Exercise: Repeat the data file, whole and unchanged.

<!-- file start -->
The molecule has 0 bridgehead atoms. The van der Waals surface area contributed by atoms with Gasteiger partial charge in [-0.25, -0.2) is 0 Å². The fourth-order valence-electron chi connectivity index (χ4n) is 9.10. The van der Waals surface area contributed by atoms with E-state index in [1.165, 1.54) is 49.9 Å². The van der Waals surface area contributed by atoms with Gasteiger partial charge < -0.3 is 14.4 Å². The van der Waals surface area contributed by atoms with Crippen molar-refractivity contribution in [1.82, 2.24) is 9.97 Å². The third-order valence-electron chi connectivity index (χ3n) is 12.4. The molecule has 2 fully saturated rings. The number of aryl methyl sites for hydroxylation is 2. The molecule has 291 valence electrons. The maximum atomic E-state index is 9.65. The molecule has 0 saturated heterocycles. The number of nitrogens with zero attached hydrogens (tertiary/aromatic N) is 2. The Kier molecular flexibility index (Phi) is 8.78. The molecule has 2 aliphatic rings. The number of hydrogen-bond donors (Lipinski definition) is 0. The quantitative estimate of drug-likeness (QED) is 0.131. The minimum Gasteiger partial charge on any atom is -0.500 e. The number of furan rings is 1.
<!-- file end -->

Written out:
The molecule has 0 bridgehead atoms. The van der Waals surface area contributed by atoms with Gasteiger partial charge in [-0.25, -0.2) is 0 Å². The fourth-order valence-electron chi connectivity index (χ4n) is 9.10. The van der Waals surface area contributed by atoms with E-state index in [1.165, 1.54) is 49.9 Å². The van der Waals surface area contributed by atoms with Gasteiger partial charge < -0.3 is 14.4 Å². The van der Waals surface area contributed by atoms with Crippen molar-refractivity contribution in [1.82, 2.24) is 9.97 Å². The third-order valence-electron chi connectivity index (χ3n) is 12.4. The molecule has 2 fully saturated rings. The number of aryl methyl sites for hydroxylation is 2. The molecule has 291 valence electrons. The maximum atomic E-state index is 9.65. The molecule has 0 saturated heterocycles. The number of nitrogens with zero attached hydrogens (tertiary/aromatic N) is 2. The Kier molecular flexibility index (Phi) is 8.78. The molecule has 2 aliphatic rings. The number of hydrogen-bond donors (Lipinski definition) is 0. The quantitative estimate of drug-likeness (QED) is 0.131. The minimum Gasteiger partial charge on any atom is -0.500 e. The number of furan rings is 1.